We next define the “fixation” lines [*G̃*^{+}(*Ê*) and *G̃*^{−}(*Ê*)], which are the consequence of the multivalued property of the integrator. These lines define a region (the fixation region) that runs across the outermost corners of the “stacked boxes” in Fig. A2.
(27)
(28) The term fixation region refers to the following property: if the input Δ*I* is such that the identity line lies within the fixation region, then the integrator will possess a range of closely spaced fixed points [where *Ê* = G(*Ê*)]. Thus *E* is not expected to change from its current value and integration of Δ*I* will not occur. Recall that Δ*I* acts to shift these boxes leftward or rightward relative to the identity line, just as in the analysis of Fig. A1. As a consequence, it is weak inputs that fail to be integrated.

From this analysis, we can see that integration by the system as a whole relies on two concepts. The first is a condition on Δ*I* necessary to eliminate fixed points; we call this the “fixation condition.” The second is the question of how quickly to integrate once this condition is no longer satisfied.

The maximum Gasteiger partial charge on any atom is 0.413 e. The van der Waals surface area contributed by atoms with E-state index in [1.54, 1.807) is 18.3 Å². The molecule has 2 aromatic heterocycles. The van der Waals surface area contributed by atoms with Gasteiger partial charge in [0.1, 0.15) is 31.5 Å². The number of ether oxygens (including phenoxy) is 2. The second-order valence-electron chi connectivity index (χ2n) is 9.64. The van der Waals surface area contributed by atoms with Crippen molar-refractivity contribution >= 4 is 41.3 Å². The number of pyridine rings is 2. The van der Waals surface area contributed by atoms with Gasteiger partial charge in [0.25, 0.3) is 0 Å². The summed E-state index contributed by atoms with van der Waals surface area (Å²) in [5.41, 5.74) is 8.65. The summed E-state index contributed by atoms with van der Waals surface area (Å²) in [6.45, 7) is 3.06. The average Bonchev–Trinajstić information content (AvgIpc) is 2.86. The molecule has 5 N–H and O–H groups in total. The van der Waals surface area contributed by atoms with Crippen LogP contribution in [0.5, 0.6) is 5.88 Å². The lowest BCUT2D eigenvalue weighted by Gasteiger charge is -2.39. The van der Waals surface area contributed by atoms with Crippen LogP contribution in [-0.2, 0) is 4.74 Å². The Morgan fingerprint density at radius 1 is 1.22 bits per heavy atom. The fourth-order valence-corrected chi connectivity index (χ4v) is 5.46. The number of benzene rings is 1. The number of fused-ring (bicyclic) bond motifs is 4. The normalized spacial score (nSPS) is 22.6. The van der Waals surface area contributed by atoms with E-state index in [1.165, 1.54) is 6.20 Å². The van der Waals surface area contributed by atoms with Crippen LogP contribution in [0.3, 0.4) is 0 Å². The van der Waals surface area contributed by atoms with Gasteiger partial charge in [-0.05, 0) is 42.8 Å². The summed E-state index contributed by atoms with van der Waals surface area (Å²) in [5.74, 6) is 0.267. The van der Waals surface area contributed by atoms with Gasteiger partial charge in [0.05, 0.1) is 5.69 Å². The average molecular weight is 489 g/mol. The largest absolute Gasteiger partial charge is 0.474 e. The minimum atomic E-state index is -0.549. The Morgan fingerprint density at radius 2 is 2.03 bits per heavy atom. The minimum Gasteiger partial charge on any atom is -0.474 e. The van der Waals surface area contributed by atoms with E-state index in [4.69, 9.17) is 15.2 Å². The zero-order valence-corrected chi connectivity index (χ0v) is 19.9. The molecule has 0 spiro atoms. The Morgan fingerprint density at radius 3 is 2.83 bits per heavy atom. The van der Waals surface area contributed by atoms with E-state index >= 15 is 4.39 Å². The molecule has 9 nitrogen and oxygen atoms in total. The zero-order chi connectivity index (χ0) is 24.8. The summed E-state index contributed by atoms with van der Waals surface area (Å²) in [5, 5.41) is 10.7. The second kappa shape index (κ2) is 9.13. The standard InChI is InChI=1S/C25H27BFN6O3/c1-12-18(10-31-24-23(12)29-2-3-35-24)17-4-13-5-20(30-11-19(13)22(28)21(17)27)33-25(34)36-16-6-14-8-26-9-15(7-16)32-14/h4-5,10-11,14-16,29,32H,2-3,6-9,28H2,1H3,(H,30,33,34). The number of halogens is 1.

#### Integration

Based on the analysis above, we derive a reduced model that approximately captures the dynamics of the “full” model indicated by *Eq. 24*. We call this the “effective” model. The rate of change of *Ê*, i.e., the rate of integration, is given by the distance between the current value of *G*(*Ê*) and the identity line. We approximate this by the distance between the middle of the fixation lines, which we define as *G̃*(*Ê*), and the identity line. This is pictured in Fig. A2 and yields:
(29)
(30) We emphasize that integration by this equation only occurs when the fixation condition is no longer satisfied, i.e., when the fixation lines no longer bound the identity line.

#### Fixation Condition

The last step in defining the one-dimensional effective model is determining the fixation condition. We must solve for the values of *Ê* that cause the feedback line to lie between the two fixation lines:
(31)
(32)
(33)

If this condition is violated with Δ*I* = 0, the integrator displays runaway integration (β > 0) or leak (β < 0). If it is satisfied when Δ*I* = 0, we have a condition on the level of Δ*I* that must be present for integration to occur. This yields a piecewise-defined differential equation, corresponding to when integration can and cannot occur:
(34)

We now simplify this equation; we assume that *p* ∼ *O*(*N*) and *a* ∼ *O*(*N*), i.e., the local feedback term and input weight can be increased as *N* is increased. With all other terms held constant, we relabel κ = *a*/*Nq* and *R* = (*r*^{+} − *r*^{−})*p*/2*a*; here *R* is the robustness parameter in the main text, and can be decreased or increased by adjusting *p*. This yields the central relationship of the main text:
(35)